Module Music on iPhone/iPad with ChibiXM 

Module music was once a staple in video game development but has since been mostly replaced by streamed audio formats like MP3 and OGG.  The reason is straightforward – streamed audio is production environment agnostic whereas module music requires specific production tools and constraints.  However, one of the interesting things about creating games for limited profiles like iOS devices is that many game development practises in use ten to fifteen years ago become relevant again.  There are some big advantages to using mod music for an iOS game.

Milky Tracker is software used to make module music

Milky Tracker is software used to make module music

In a module file each instrument is stored as a single sample while the music is stored as sequenced data. You can think of it as a piano roll, where each notch plays back one of the samples at a specified frequency. Mod’s have many advantages over MP3 audio for games on iOS:

  • File size does not scale directly with the play time of the music.  Each instrument in the song is stored once as a sample and that data can be reused over and over as the note sequence is processed.
  • Seamless looping and loop points.  Many songs benefit from a loop back to just after the intro or  infinitely looping an ominous ending phrase.
  • More control over playback.  If the timer is low, you can increase the speed of playback without affecting pitch to create an organic frenzied feeling.  If Mario gets on a Yoshi you can dynamically mute/un-mute an extra drum channel.
  • Fine grained optimisation.  With an MP3 you have to deal with the quality of the entire audio clip as a whole when adjusting for quality.  With a module file you can decrease or increase the fidelity of specific samples to get the best quality for your memory and size constraints.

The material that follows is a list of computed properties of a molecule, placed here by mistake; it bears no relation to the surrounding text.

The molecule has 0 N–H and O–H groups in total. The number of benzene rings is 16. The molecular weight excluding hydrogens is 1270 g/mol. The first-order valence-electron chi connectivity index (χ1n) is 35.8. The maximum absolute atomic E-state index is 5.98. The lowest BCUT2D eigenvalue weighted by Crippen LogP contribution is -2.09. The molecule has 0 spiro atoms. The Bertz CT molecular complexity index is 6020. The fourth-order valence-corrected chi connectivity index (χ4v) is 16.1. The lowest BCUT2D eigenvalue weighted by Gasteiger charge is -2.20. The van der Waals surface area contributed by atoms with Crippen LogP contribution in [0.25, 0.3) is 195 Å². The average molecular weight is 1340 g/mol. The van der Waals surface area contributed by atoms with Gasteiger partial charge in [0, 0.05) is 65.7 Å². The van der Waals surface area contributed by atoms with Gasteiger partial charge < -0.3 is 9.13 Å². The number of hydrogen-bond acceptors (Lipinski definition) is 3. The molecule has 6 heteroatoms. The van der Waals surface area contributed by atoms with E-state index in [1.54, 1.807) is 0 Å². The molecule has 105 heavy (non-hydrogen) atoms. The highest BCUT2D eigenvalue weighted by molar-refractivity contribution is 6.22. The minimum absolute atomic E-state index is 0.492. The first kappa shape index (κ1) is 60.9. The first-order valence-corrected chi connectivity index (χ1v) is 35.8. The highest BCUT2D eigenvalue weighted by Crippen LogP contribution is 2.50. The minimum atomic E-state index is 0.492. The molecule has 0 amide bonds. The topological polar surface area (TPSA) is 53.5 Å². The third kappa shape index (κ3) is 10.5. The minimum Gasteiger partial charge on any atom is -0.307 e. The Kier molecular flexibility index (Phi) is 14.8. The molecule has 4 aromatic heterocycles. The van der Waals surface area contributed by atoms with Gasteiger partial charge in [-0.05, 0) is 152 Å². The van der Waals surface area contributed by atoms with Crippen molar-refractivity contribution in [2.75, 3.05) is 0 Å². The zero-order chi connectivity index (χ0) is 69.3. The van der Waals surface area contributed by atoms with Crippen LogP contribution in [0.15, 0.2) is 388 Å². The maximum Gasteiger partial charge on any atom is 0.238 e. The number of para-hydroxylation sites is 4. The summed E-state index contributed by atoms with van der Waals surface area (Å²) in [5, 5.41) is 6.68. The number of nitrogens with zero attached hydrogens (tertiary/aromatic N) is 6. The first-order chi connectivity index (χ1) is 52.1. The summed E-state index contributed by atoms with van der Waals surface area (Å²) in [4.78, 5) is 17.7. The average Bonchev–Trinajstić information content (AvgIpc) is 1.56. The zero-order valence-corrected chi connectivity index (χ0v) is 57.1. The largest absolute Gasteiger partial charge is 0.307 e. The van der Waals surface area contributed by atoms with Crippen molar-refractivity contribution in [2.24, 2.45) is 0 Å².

Unfortunately, many existing and popular solutions for playback on iOS come with licensing fees, but there are alternatives that will do the job. Chibi XMPlay, a lightweight module playback library created by Juan Linietsky and myself, is one of them.

It’s used for playing a type of module file known as XM (eXtended Module) on limited platforms like the iOS or Nintendo DS. Best of all it’s completely open source, licensed under new BSD, and free to use for both commercial and non-commercial applications.

Using ChibiXM Play

Chibi XMPlay was written with portability in mind.  As a client it’s your responsibility to populate memory, file i/o, and mixer function tables for the OS you’re using.  Lucky for you, I’ve done this work already for Trudy’s Mechanicals.  I’ve also added functionality to the wrapper to play sound effects which is possibly useful as a low latency alternative to Apple’s numerous methods.  To use ChibiXM do the following:

  1. Make sure you have the “AudioToolbox” framework imported
  2. Download the ChibiXM source w/Objective C wrapper and include it
  3. The following code will play an XM file (provided ‘song.xm’ is part of your project):
XMFile* song = [XMFile songWithName:@"song.xm"];
[[ChibiXM sharedInstance] play:song]; // Starts playback and retains the XMFile = nil; // Releases the XMFile
XMSample* sample = [[XMSample alloc] initWithName:@"cacodemon.wav"];
[[ChibiXM sharedInstance] playSample:sample onChannel:0 withVolume:1.0 andPanning:0.0 andPitch:1.0];
[sample release];

If you just want to see ChibiXM in action here’s a complete XCode project you can compile and deploy that shows some graphics and let’s you switch between some songs with a touch.  Note that the project was created in XCode version 3.13 of the SDK.  To compile under the latest just go to Project Info and change Base SDK to 4.x

Just a few games that used module based music solutions! Ah, memories.

Just a few games that used module based music solutions! Ah, memories.

Where To Go From Here?

The wrapper is a simple way to play module music and sound effects, but I encourage you to look further into ChibiXM’s capabilities.  It has functionality to share a pack of samples among many songs and other goodies that allow easy programmability and control over music playback and mixing.  It’s also pretty easy to extend if you wish to add DSP effects to playback.

Here are some links to help you explore this approach to putting music into your game:

Chibi XmPlay – Berlios project page for Chibi XmPlay
Milky Tracker – Multi-platform tracking software that can create XM modules
ModArchive – Massive repository of tracked music – Website designed to connect game developers to game musicians

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** UPDATE **